If they keep playing like the last 5 years or so, they won’t sell out for very long.

          Their sound is nor fish nor flesh, “beautiful” And pleasant to the ear, but it has no energy and depth.

          The first oboe and first trumpet replacements can play, but are not nearly at the level of their predecessors, so they are not that picky. they can’t Afford to be..

          The horn auditions have been a disaster, for a couple of years now.

          Yes they have not filled that position, but because the candidates were really awful.They still have a minimum bar, but it’s much lower than 10 years ago.

          • Max Raimi says:

            “The first oboe and first trumpet replacements can play, but are not nearly at the level of their predecessors, so they are not that picky.” You are certainly entitled to your opinion. While I admired the playing of Chris Martin and Eugene Izotov enormously, I have had the pleasure of working with our current principal oboe and trumpet, and couldn’t disagree with you more. All four of these gentlemen are first rate artists, and I have learned a great deal from all of them. I would not presume to rate musicians of this caliber in any sort of order.

          • John Borstlap says:

            Above a certain level, all people are the best.

          • Tom S says:

            Yeah. and that level is very very high.

          • Chicagorat says:

            With all due respect for everyone’s opinions, I hope we all still remember what happened at the oboe audition. The Duce came, and denied the audition committee the candidate they had chosen and voted; which is definitely not how the committee is supposed to work. Just to remind everyone again as to who really wears the pants (when they are up).

            Though I have to say, purely out of intellectual honesty: given the original choice, this was one one instance of il Duce having some marginal utility.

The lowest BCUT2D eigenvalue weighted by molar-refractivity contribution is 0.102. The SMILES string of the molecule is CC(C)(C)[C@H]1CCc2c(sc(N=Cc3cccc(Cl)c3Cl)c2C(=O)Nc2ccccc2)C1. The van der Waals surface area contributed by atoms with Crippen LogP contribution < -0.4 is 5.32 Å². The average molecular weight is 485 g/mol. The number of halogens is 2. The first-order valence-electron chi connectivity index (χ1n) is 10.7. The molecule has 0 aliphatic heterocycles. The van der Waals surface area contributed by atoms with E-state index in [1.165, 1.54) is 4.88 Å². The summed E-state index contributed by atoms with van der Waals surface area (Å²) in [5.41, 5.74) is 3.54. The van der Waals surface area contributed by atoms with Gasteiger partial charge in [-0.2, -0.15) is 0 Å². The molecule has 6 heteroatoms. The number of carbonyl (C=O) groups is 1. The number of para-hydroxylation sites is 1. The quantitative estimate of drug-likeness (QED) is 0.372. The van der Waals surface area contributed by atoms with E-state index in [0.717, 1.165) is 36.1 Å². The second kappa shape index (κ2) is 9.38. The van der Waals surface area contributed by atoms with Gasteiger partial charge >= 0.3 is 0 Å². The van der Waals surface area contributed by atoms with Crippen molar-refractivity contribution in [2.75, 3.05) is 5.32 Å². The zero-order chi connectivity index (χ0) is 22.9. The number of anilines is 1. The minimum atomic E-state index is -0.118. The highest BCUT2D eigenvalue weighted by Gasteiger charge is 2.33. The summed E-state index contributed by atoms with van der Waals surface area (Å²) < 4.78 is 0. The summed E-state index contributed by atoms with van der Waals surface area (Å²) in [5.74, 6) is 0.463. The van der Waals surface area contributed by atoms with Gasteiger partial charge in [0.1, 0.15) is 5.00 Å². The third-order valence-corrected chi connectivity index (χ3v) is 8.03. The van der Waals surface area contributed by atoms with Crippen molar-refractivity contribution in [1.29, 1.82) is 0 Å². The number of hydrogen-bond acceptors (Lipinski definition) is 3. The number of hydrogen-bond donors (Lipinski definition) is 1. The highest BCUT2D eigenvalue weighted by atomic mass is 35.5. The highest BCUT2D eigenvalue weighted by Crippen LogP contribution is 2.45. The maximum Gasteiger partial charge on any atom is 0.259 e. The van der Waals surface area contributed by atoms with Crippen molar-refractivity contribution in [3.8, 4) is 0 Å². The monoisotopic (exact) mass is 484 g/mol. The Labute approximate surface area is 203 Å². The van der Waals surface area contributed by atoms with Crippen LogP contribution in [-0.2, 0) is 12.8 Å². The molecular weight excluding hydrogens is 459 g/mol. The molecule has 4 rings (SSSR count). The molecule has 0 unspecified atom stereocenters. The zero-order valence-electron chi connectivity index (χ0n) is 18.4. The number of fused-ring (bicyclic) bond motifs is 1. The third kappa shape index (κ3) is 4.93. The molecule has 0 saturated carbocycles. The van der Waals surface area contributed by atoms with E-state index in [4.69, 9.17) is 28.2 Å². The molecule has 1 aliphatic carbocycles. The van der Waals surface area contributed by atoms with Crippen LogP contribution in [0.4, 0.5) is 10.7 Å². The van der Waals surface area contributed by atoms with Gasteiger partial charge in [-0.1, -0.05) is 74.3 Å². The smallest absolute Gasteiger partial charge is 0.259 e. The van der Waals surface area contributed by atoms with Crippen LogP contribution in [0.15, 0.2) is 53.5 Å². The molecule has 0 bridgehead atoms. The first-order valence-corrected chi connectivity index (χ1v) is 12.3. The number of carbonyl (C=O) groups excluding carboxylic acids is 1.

To verify that the final choice was not VPO-BPO caliber, just check the first two minutes of the Cavalleria intermezzo CD.

        • BigSir says:

          The principal Horn player came from the BPO, also.

          • Beewise says:

            His previous Orchestra was the Dallas Symphony, not the BPO. Was in Berlin befor that

        • Barry Guerrero says:

          At that musical level, all this orchestra comparison stuff is complete nonsense. In plain reality, the best orchestra in the world is the one that played the best LAST NIGHT. End of story.

    • Saxon says:

      Macro writes: “There are still three brand names that stand above all others in the orchestra world: Berlin, Vienna, and the CSO.”

      Very funny. This is like the comedy sketch “there are three great universities: Oxford, Cambridge, and Hull”. Really, the BPO and VPO are in a class of their own when it comes to “brand recognition”; whether that reputation is deserved is another thing.

  • Gustavo says:

    I still think it’s all part of a strategy be freely available for Staatsoper Berlin when Barenboim hits the bag.

    Denial may be on trial – who knows.

  • sabrinensis says:

    No one really cares; life and music go on.

  • Kurwenal says:

    Having almost no awareness of CT’s supposed right-wing politics or purported Nazi sympathies, I can only report that, after attending his Ring and Tristan in Bayreuth, IMHO he’s the greatest Wagner conductor of current times. Petrenko is a close competitor, but Thielemann has a command of the architecture of these giant structures that’s unparalleled.

    • Tristan says:

      so wrong – Petrenko is more exciting but I agree with you that CT i. his repertoire Wagner Bruckner and Strauss is top but he is a nasty person

      • Gustavo says:

        I think Barenboim in the 90ties was rather exciting, too.

        Levine was a little dull with the Ring but just the man for Parsifal.

        Gatti is an underestimated Wagnerite but he’s presumably persona non grata for woke music managers.

      • tiredofitall says:

        If nastiness were a crime, they’d have to lock up many conductors. As it is, only pedophiles and other sexual deviants receive a reprimand.

  • Rob says:

    I’m hoping that Christian Thielemann records one of Pfitzner’s masterpieces, the Violin Concerto.